There was an issue with your input
Important information concerning the Fidelity Advisor IRAs (Traditional, Roth, SEP/SARSEP, and SIMPLE)
Annual Traditional and Roth IRA Contribution Limits, including Catch-up Contributions
Traditional IRA and Roth IRA owners are generally permitted to make contributions up to an annual limit. Owners who are at least age 50 by December 31 of the tax year to which the contribution applies are generally permitted to make an additional "catch-up" contribution up to an annual limit. The maximum aggregate annual contribution limits for Traditional and Roth IRA contributions are detailed in table shown.
Tax Year Annual Traditional and Roth IRA contribution limit $6,000 Annual Traditional and Roth IRA catch-up1 contribution limit2 $1,000 Maximum annual contribution limit (including catch-up)1 $7,000
SIMPLE IRA Elective Deferral and Catch-up Elective Deferral Contributions
SIMPLE IRA plan participants are permitted to make an elective deferral contribution up to an annual limit. Plan participants who are at least age 50 by December 31 of the tax year to which the contribution applies are permitted to make an additional elective deferral catch-up contribution up to an annual limit. Elective deferral contributions and catch-up contributions may be matched by the employer up to 3% of compensation (subject to plan provisions). The annual SIMPLE IRA catch-up contribution limit is $3,000 for tax year . This amount is subject to increase for cost-of-living adjustments in later years. See table.
Tax Year Annual SIMPLE IRA elective deferral limit $13,500* SIMPLE IRA catch-up1 elective deferral limit2 $3,000 Maximum annual elective deferral limit (including catch-up)1 $16,500*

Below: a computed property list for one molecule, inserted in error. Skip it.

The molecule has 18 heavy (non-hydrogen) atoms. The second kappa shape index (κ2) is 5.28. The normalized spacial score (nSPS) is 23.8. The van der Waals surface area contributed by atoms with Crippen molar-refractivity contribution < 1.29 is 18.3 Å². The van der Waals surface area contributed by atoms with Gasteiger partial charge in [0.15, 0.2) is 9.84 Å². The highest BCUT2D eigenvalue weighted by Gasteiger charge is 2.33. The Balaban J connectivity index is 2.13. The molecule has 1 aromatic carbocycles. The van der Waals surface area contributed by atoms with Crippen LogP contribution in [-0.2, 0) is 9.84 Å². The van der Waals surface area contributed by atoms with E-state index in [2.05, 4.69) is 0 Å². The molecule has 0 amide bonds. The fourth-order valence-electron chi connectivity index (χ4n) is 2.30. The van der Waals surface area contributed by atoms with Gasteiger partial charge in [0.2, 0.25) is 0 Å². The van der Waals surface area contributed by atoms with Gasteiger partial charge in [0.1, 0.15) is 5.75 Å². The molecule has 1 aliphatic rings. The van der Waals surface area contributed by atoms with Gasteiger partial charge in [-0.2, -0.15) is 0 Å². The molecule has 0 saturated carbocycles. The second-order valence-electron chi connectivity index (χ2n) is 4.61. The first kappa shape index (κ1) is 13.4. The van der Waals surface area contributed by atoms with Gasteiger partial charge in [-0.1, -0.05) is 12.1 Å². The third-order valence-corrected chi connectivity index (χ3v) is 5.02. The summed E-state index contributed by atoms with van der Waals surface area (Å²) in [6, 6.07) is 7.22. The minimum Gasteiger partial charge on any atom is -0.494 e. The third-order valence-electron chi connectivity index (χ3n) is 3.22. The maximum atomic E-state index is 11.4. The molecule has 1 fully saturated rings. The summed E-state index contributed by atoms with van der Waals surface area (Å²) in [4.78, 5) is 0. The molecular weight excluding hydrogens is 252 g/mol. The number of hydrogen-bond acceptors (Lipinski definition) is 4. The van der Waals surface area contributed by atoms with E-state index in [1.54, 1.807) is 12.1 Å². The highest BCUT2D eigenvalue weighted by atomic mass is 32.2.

The maximum compensation on which nonelective contributions to a SIMPLE IRA can be based is $290,000 for . The maximum compensation figure is subject to cost-of-living adjustments in $5,000 increments in later years.
Contribution limits for SEPs and SARSEPs
The annual contribution limit to a SEP or SARSEPs is the lesser of 25% of compensation or $58,000 (per participant) for . This limit is subject to cost-of-living adjustments in $1,000 increments in later years. The maximum compensation on which contributions to SEPs and SARSEPs can be based is $290,000 in and is subject to cost-of-living adjustments in $5,000 increments in later years. Elective deferrals to SARSEPs are also subject to the limits more fully described below.
SARSEP Elective Deferral and Catch-Up Contributions
The maximum annual elective deferral limit for a SARSEPs IRA for is the lesser of 25% of compensation or $19,500. The $19,500 limit applies to the total elective deferrals (including designated Roth contributions, if applicable) made to a SEP, a 401(k) plan, a 403(b) plan, and a SIMPLE IRA. The $19,500 limit is subject to cost-of-living adjustments in increments of $5,000 in later years. Additionally, SARSEPs IRA participants who reach age 50 by December 31 of the tax year to which the contribution relates are eligible to contribute an additional catch-up contribution. See table.
Tax Year Annual SARSEPs IRA elective deferral limit $19,500* SARSEP IRA catch-up1 elective deferral limit2 $6,500 Maximum annual elective deferral limit (including catch-up)1 $26,000*
Expansion of Rollover Rules
Eligible rollover distributions from 401(a), 403(b), and 457 governmental plans may generally be rolled over to an IRA or any of such plans or arrangements that permit rollovers. After-tax contributions may not, however, be rolled over from an IRA to a 401(a), 403(b) or 457 governmental plan. As a result of the Pension Protection Act of 2006, after-tax amounts in 401(a) plans, including designated Roth contributions, may be rolled over to 403(b) plans and vice versa.
Required Minimum Distribution Rules